Words like analogue, non-AI, acoustic, artisan and hand-made are used to describe human-made content. As authenticity might be valued even more in the future, we should also think about how it affects trust towards digital systems.
Read my previous blog → Made by human or made by AI, does it matter?
If we get a feeling that more effort was put into the outcome by humans, would we consider content with the “made by human” label more trustworthy? Or are humans in fact more biased than AI and driving their own agenda, sometimes maybe unconsciously?
We are teaching our children how to handle information found from internet and social media, how to be critical and use media literacy skills. The same goes with the new era of AI generated content and AI systems. It is good to know how generative AI works in practice, in order to evaluate how trustworthy the outcome is.
Trust is hard to gain but easy to lose
Trust is one of the key factors in this new era of AI. We know from human relationships that sometimes it takes time to build trust, for example with a new friend or team member. When trust has been built, it brings the feelings of loyalty and stability. But maybe you also know from experience, that when trust has been lost for some reason, it takes time to get it back.
Same goes with new technologies, new innovations and specially AI solutions. I have been doing user research for about twenty years now, and I have seen that users’ trust towards technological solutions, machines, user interfaces and digital services can be quite fragile in the beginning. If the trust gets broken, it is far more difficult to pursue the users back, than in the beginning when everything was new and unknown.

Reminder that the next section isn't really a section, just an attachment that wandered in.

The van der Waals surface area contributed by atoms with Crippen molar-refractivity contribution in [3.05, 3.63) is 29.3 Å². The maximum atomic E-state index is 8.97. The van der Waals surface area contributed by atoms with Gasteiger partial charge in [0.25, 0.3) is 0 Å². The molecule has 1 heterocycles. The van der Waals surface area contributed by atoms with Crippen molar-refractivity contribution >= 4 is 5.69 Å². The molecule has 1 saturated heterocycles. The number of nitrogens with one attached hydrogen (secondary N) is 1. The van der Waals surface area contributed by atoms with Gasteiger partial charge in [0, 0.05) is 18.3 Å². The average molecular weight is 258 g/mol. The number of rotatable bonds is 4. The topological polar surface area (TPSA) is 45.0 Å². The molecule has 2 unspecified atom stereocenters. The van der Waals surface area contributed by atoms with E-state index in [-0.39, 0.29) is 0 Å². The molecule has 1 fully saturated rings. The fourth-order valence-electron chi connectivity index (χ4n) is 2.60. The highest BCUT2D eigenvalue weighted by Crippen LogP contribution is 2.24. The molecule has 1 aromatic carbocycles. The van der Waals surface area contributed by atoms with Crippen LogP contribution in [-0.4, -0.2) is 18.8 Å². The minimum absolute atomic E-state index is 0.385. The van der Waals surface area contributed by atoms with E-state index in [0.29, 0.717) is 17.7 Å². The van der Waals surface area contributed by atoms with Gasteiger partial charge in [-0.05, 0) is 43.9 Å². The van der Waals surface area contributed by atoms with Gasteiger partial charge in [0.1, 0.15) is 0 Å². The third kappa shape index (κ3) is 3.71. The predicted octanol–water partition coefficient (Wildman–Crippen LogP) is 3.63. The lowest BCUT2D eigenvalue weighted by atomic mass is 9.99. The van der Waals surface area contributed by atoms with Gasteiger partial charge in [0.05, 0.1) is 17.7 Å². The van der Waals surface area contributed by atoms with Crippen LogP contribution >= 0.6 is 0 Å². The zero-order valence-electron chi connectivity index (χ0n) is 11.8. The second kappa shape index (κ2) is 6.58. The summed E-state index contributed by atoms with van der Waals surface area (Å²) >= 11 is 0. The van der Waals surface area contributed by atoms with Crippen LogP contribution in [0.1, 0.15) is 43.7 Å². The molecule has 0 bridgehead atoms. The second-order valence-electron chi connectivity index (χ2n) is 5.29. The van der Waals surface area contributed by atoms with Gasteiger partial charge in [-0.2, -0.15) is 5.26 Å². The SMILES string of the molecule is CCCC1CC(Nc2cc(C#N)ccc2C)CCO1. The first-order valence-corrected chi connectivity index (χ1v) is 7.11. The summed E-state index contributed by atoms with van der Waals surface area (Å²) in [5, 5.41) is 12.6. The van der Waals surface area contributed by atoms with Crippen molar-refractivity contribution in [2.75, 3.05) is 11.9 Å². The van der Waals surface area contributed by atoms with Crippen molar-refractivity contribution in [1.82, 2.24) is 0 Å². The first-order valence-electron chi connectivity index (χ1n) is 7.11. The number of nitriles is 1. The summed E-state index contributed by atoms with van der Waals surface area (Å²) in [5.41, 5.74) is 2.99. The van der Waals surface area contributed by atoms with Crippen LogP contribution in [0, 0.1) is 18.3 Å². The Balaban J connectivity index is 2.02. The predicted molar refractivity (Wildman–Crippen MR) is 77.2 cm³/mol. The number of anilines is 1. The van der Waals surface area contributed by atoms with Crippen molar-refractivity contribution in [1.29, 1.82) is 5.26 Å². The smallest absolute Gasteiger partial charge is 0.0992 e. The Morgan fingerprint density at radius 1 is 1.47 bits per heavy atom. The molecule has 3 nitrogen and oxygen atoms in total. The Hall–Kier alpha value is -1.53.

So let’s be careful when doing AI experimenting. I surely have heard about quite wild ideas about ChatGPT analyses, that clearly violate users’ privacy and betray their trust. People get easily excited, and wild ideas can become scary reality quite fast when the ethical risks are not considered.
The basic formula for evaluating ethical aspects is:
- What are the ethical risks?
- What are the possible positive outcomes?
- What is the relation between these two? Which value outweighs the other? Can we afford the risks when gaining the positive outcomes?
When designing AI solutions, or any digital solutions, it usually includes these both: risks and positive impact. When I create new concept ideas, I like to evaluate them using our Ethical Design lenses. This value-based approach helps me to deal with the dilemma and make informed decisions.
In our Ethical Design lenses, lens number 6 talks about trustworthiness. I find this lens useful when experimenting with AI. The aim for AI solutions should be to work in line with the user’s personal goal – and not to have hidden aspirations that cannot be openly communicated to the user.
Do not design systems that work behind the user’s back or against whatever they would deem as good.Trustworthiness – Ethical Design lenses
It is important to recognize when it’s time to ask: Is this ethical or unethical? Does this promote good life for the users, as well as for society? Ethical consideration is always useful and very often needed. With this mindset we can anticipate for possible challenges digitalization might bring. Just asking ethical questions increases awareness and takes you further on the path towards ethical digital solutions.
Ethical Design framework provides helpful tools to reflect on AI related questions.